In1948, at the height of its War of Independence (which spanned from 1947 to 1949), the State of Israel was established. This signified the resolution of a long process during which Jews from around the world had begun returning to their historical homeland. Indeed, since it was founded, around 2.7 million Jewish people have immigrated to Israel from over 130 countries. These ongoing waves of immigration have left their indelible mark on the country’s demography, politics and society.

While immense, this growth in Jewish numbers cannot be said to have been uniform. Rather, it has occurred over four main waves of Aliya (the Hebrew word noting the immigration of Jews to the Land of Israel). Between the years 1948 and 1951, Israel has absorbed around 700,000 Jewish immigrants and a result of this was the fact that its population was thus doubled. In the middle of the 1950s, an additional 170,000 Jews immigrated to Israel from North Africa and Romania. In the beginning of the 1960s, another 180,000 people arrived from North African countries. In the early 1990s, about 900,000 immigrants came from the former USSR countries and yet another 60,000 had arrived from Ethiopia.

Due to this profusion of different countries of origin, the Jewish people in Israel are quite varied. Since the State was established, its different governments had adopted a “melting pot” ideology-driven policy. Despite this, many immigrant groups in the country have preserved their cultural traditions to varying degrees. At the same time, the percentage of native-born Israelis (known as “sabers”) has been gradually growing and today this group represents the majority of Israeli Jews (65%). This continuous process, together with an increased rate of intermarriage among people from the various Jewish communities (defined by the different countries of origin) and the growing influence of Western culture, have created a gradual blurring when it comes to the differences between those varying Jewish communities.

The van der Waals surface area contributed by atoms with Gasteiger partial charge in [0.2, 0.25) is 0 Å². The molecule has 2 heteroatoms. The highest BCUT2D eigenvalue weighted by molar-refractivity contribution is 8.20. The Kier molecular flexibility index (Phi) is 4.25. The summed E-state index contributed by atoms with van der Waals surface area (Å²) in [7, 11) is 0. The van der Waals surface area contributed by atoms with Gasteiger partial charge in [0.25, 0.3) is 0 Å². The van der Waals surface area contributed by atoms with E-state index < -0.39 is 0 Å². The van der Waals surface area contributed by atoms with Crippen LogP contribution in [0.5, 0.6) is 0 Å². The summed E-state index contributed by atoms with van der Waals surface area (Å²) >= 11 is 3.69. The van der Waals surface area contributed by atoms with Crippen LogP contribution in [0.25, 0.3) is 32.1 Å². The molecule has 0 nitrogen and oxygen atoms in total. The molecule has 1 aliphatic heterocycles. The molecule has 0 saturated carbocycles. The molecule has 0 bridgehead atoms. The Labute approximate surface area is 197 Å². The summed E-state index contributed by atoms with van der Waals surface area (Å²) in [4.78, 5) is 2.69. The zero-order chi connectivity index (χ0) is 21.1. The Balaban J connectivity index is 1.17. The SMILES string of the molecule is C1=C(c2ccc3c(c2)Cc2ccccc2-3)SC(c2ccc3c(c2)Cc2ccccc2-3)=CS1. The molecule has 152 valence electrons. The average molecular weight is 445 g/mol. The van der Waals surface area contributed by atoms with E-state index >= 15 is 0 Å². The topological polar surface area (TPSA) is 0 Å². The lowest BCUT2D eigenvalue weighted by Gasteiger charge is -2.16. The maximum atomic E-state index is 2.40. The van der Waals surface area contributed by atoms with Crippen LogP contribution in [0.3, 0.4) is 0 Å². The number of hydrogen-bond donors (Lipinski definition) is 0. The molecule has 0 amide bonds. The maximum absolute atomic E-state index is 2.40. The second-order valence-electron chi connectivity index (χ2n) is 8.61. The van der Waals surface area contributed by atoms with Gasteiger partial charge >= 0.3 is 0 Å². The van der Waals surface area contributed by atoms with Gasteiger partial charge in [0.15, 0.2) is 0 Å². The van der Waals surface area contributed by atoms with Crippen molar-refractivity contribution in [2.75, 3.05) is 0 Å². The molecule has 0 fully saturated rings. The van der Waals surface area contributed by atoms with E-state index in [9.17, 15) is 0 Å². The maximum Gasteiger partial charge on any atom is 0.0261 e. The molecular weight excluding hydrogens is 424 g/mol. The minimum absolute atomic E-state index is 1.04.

Jews in Israel can also be split into sub-divisions based on their different level of religious observance: the Ultra-Orthodox make up 12% of the Jewish population, religious Jews make up 10%, those defining themselves as traditional – 35% and secular people account for 43% of Israel’s Jews.


Israel’s Non-Jewish Inhabitants

While the country is a home to many non-Jewish groups, the largest one is Arabs, who represent about one fifth of the country’s population. Most of them live in Arab settlements across the Galilee, the eastern coastal plain and in the north of the Negev Desert. They also make up for big parts of the population in several cities such as Jerusalem, Haifa, Akko and Ramle.

The biggest fraction among Israel’s Arabs are the Sunnite Muslims, with only a tenth of Israeli Arabs being Christians (and of those, most are members of the Greek-Orthodox Church). Other fractions include the Bedouins, Muslim Arabs who have conducted a nomadic way of life in the desert for generations, yet nowadays they live in permanent residencies, scattered mainly across the northern Negev. The Druze are a religion who originated and separated from Islam, yet ethnically they are also Arabs.


A few other prominent ethnic and religious groups in the country include:

The Druze: they are members of a religion which had developed from the Shiite section of Islam back in the 11th century and whose followers are spread out across Syria, Lebanon and Israel. Around 115,000 Druze live in Israel nowadays, in 17 settlements found on Mount Carmel, in the Galilee and on the Golan Heights.